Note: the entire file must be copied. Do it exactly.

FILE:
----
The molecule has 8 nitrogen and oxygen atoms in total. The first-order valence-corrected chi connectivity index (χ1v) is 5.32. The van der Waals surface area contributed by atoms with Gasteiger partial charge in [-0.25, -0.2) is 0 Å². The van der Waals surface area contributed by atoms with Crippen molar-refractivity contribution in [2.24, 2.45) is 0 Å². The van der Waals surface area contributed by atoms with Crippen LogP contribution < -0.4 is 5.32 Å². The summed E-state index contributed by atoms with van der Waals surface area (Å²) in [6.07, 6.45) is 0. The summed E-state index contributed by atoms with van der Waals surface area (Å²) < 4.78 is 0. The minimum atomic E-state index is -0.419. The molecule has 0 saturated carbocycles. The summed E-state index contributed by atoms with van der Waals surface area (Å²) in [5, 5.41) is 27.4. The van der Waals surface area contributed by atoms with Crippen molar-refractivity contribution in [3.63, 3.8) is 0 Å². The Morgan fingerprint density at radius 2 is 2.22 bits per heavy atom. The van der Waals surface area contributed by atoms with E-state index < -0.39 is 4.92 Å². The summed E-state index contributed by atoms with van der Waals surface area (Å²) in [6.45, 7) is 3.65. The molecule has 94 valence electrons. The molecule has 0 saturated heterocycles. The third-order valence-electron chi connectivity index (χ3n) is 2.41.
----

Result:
The molecule has 8 nitrogen and oxygen atoms in total. The first-order valence-corrected chi connectivity index (χ1v) is 5.32. The van der Waals surface area contributed by atoms with Gasteiger partial charge in [-0.25, -0.2) is 0 Å². The van der Waals surface area contributed by atoms with Crippen molar-refractivity contribution in [2.24, 2.45) is 0 Å². The van der Waals surface area contributed by atoms with Crippen LogP contribution < -0.4 is 5.32 Å². The summed E-state index contributed by atoms with van der Waals surface area (Å²) in [6.07, 6.45) is 0. The summed E-state index contributed by atoms with van der Waals surface area (Å²) < 4.78 is 0. The minimum atomic E-state index is -0.419. The molecule has 0 saturated carbocycles. The summed E-state index contributed by atoms with van der Waals surface area (Å²) in [5, 5.41) is 27.4. The van der Waals surface area contributed by atoms with Crippen molar-refractivity contribution in [3.63, 3.8) is 0 Å². The Morgan fingerprint density at radius 2 is 2.22 bits per heavy atom. The van der Waals surface area contributed by atoms with E-state index < -0.39 is 4.92 Å². The summed E-state index contributed by atoms with van der Waals surface area (Å²) in [6.45, 7) is 3.65. The molecule has 94 valence electrons. The molecule has 0 saturated heterocycles. The third-order valence-electron chi connectivity index (χ3n) is 2.41.